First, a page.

Eventually, I begrudgingly admitted to God that I found myself in the all too familiar state of spiritual stagnation. This admission was a moment of clarity for me and the reason for this article. I realized that I rarely, within the last 12 months, asked myself, “How am I doing in my relationship with God?” The same question I was encouraging the listeners of the podcast to reflect on—a little hypocritical, if not at least a little ironic. 

It dawned on me that I had lost touch with my spirit and spiritual grit amid the conversation Jon and I shared earlier this week. I had failed to see the necessity to change my spiritual practice or routines until I directly felt the disconnect. This recognition is good, don’t misunderstand, and I have taken new and exciting steps to reconvene with God at the center of my life. Although I deem this distinction as necessary, the severity of discontent I had endured still felt unnecessary. 

My Social Work and Counselling services background points out a potential cause to the unnecessary discomfort I repeatedly experienced. All of which could have been avoided with an honest answer to my spiritual check-in. 

It sounds simple, and it is. To know how we are doing or why we are feeling a certain way, we first must ask ourselves that exact question and be willing to answer it with vulnerability and honesty. Once I responded to this question, I recognized the feelings and thoughts, and actions or changes correlated to a possible solution. Without asking, a possible solution is unavailable; we are simply unable to find an answer to a question that has yet to be asked. 

Without asking, a possible solution is unavailable; we are simply unable to find an answer to a question that has yet to be asked. 

This check-in is also available to children, although we often need to instigate the conversation or spiritual reflection prior to the child being able to promote this thought train, especially when in an emotional or dysregulated space.

Rudimentary questions often slip our minds due to their simplicity. These questions, however simple, are grandiose in their possibility.

I implore you, as I did myself and the listeners of The Bible Story Podcast earlier this week, to ask yourself this question “How am I doing in my relationship with God?”

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One Thousand Hours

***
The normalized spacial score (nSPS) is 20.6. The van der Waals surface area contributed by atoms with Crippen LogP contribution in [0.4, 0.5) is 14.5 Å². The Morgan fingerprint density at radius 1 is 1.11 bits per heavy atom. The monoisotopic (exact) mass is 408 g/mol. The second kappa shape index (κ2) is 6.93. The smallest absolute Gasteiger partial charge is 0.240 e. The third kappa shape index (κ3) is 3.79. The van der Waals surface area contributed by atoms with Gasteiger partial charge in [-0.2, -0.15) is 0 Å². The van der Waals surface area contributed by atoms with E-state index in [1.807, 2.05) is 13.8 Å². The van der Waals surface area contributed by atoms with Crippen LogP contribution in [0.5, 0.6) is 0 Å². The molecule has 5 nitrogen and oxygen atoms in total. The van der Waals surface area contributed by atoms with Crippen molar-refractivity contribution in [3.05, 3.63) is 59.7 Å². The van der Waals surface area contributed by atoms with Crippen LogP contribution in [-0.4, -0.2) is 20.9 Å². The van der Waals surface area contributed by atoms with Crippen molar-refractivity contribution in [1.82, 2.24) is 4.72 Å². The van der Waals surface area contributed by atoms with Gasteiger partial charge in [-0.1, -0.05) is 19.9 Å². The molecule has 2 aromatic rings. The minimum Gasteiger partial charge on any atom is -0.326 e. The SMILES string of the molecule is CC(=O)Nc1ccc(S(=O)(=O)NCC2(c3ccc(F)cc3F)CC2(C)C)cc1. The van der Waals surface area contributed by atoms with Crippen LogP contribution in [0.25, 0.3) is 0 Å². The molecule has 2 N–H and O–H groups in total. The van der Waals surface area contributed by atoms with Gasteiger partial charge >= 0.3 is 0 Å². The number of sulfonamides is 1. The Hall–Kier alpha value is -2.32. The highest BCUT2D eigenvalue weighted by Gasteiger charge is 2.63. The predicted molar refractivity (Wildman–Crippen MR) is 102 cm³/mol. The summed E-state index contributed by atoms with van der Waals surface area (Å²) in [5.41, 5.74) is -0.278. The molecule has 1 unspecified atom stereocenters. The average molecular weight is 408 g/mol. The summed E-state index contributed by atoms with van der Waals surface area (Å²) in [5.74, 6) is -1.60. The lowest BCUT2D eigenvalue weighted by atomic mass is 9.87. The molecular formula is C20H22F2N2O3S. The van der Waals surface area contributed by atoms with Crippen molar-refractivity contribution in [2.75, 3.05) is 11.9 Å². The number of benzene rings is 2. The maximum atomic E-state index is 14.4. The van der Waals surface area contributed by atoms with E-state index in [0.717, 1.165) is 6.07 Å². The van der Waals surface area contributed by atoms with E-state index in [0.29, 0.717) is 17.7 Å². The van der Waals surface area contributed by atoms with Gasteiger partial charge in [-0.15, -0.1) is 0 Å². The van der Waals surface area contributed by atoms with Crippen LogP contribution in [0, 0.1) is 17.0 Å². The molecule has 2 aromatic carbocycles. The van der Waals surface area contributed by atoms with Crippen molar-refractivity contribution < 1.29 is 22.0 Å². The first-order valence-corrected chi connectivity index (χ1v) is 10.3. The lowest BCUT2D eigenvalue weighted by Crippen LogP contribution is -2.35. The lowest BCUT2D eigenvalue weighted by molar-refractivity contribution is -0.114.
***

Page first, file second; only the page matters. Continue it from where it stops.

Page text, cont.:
One Thousand Hours

I must start with a caveat about the following article. The ideas I am sharing are simply thoughts to be pondered and reflected upon and not a commentary on any specific group or individual. 

I was listening to several podcasts this week while painting some walls in my home office. A few of which mentioned the recruitment of youth and young adults into extremist or terrorist cells, specifically Isis. The ideas and tactics they were sharing were hardly different than that of national gang recruitment. 

A study “Tackling terrorists’ recruitment of youth” by Jessica Trisko Darden delves into and communicates the recruitment systems used by extremist groups.


 The author speaks to the vulnerability that is taken advantage of when recruiting young individuals. These youth have several things in common; Vulnerability, loneliness, and marginalization from their immediate community.  These youth seek connection, community, and above most else, belonging, which they receive through connecting with these terrorist groups. 

The recruiters will often use several people to recruit one young person, which is never communicated and misrepresents that the youth is always connecting with the same person. Often over thousands of hours through chat rooms, calls, and emails. Trust and belonging are built over this time. Slowly and methodically. 

Without going too much further into the specifics of the scenario, I will say this. I have some experience working with youth who were gang involved. These individuals never saw it as a flawed system, not once. They felt more protected, cared for, and connected there than they ever had at home or in the community, which does not say much for their home life or experience within the community. They understood the surface dangers of it; they knew there were risks involved, but what “family” doesn’t have some give and take?

These are all human needs, all things God created us to need! We will all search for these life essentials until we find them.